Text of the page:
The pandemic has made people reluctant to climb aboard any form of mass transportation. But it hasn’t stopped the state of Colorado from planning an idiotic Front Range passenger train that is proposed to connect Fort Collins and Pueblo, with Denver in between. In June, Governor Jared Polis signed a bill creating a taxing district to pay for the train’s inevitable losses. Last week, the Colorado Transportation Commission agreed to spend $1.9 million on a viability study (whose total cost will be twice that).
The Denver Post, which was a major cheerleader for Denver’s $4.9 billion FasTracks plan until it became the $7.9 billion FasTracks plan, by which time it was too late, is now a major cheerleader for the Front Range passenger train plan. It claims that an Amtrak train between Chicago and Milwaukee “shows what it could be.” Yes, because Fort Collins (population: 170,000) and Pueblo (population: 112,000) are just like Milwaukee (population: 577,000), and Denver (population: 715,000) is just like Chicago (population: 2.75 million).
In what amounts to a footnote, the Post also mentions the Albuquerque-to-Santa Fe train, which (the paper says) costs the state of New Mexico $24 million a year (in fact, it was $38 million in 2019) and whose ridership has declined each year since 2010, which the paper blames on “long travel times.” Travel times on trains from Fort Collins to Pueblo are likely to be worse because such trains will have to compete with freight trains for space on the rails while the New Mexico passenger train mostly has the rails to itself.
The paper also mentions the Portland-Seattle route, on which the state of Washington lavished $800 million “since 2010 on improvements to reduce travel times, which pose an ongoing challenge.” Which is another way of saying that travel times still haven’t been reduced eleven years, $800 million, and three lives later. The paper doesn’t mention that, even if successful, all that money would have increased train speeds by just 2.7 miles per hour. What a great success story!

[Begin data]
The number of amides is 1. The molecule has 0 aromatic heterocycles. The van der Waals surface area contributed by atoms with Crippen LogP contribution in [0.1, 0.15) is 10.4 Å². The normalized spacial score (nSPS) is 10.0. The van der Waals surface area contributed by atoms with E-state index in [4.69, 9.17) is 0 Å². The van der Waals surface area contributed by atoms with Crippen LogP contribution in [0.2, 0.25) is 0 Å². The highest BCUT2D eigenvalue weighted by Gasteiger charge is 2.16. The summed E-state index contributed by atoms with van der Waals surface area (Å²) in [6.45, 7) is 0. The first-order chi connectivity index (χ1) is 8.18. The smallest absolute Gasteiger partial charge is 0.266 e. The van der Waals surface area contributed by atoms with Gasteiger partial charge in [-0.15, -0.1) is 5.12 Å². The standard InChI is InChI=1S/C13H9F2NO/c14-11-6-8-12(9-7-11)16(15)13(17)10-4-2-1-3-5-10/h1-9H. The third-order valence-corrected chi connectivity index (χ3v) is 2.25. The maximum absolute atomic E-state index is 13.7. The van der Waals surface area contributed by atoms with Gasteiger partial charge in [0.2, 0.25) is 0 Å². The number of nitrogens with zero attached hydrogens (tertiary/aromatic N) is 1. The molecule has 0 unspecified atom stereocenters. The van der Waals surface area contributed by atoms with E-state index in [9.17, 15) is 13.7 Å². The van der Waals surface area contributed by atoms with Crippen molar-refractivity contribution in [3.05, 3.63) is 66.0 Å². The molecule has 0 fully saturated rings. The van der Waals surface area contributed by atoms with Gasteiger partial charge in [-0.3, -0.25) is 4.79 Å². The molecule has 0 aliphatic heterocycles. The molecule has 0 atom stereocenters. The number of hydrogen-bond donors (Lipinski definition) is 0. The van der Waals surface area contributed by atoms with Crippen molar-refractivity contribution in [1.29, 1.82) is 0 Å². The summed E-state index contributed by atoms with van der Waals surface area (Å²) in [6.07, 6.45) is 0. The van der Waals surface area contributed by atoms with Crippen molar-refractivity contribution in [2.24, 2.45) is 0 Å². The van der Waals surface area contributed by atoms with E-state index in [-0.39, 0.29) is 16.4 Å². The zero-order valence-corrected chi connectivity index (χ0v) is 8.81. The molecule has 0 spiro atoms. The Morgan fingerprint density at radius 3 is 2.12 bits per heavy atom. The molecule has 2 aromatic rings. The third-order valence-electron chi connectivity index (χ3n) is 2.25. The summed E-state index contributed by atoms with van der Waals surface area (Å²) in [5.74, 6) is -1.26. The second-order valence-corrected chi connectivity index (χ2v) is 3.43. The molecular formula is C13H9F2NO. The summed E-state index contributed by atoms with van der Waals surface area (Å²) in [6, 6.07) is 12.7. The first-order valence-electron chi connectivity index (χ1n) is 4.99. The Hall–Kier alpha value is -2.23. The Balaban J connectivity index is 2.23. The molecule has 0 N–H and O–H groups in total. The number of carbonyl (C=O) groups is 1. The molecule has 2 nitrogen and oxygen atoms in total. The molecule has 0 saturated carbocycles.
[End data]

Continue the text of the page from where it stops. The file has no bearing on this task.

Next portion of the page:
Denver’s Regional Transit District (RTD) would also like to see the project funded. RTD’s FasTracks plan called for a rail line to Longmont, but due to cost overruns, it ran out of money for that line. The Front Range train, if funded, would satisfy the desire of Longmont officials to have a train to play with.
The state already subsidizes a bus service in this corridor which carried 171,000 passengers in 2019. Amtrak projects that, if passenger trains began operating, they would attract 200,000 passengers per year. Start-up costs are expected to be between $1.7 billion and $2.8 billion. Can anyone really believe that it would be worth that much money to attract 29,000 more passengers per year?
I can save the state a lot of money and tell them that this boondoggle isn’t viable, but we apparently have different definitions of viable. My definition is, “Is a passenger train the most cost-effective way of meeting transportation goals?” Their definition is, “Can we sell this turkey to the voters of up to 13 counties?” Since FasTracks cost a lot of money and failed to get anyone out of their car (transit’s share of commuting in 2019 being slightly less than it was in 2000), you have to wonder what Colorado officials are smoking to think that another passenger train will make any difference.
Randal O’Toole is a senior fellow at the Cato Institute in Washington, DC and director of transportation policy at the Independence Institute, a free market think tank in Denver. A version of this originally appeared in his blog, The Antiplanner.
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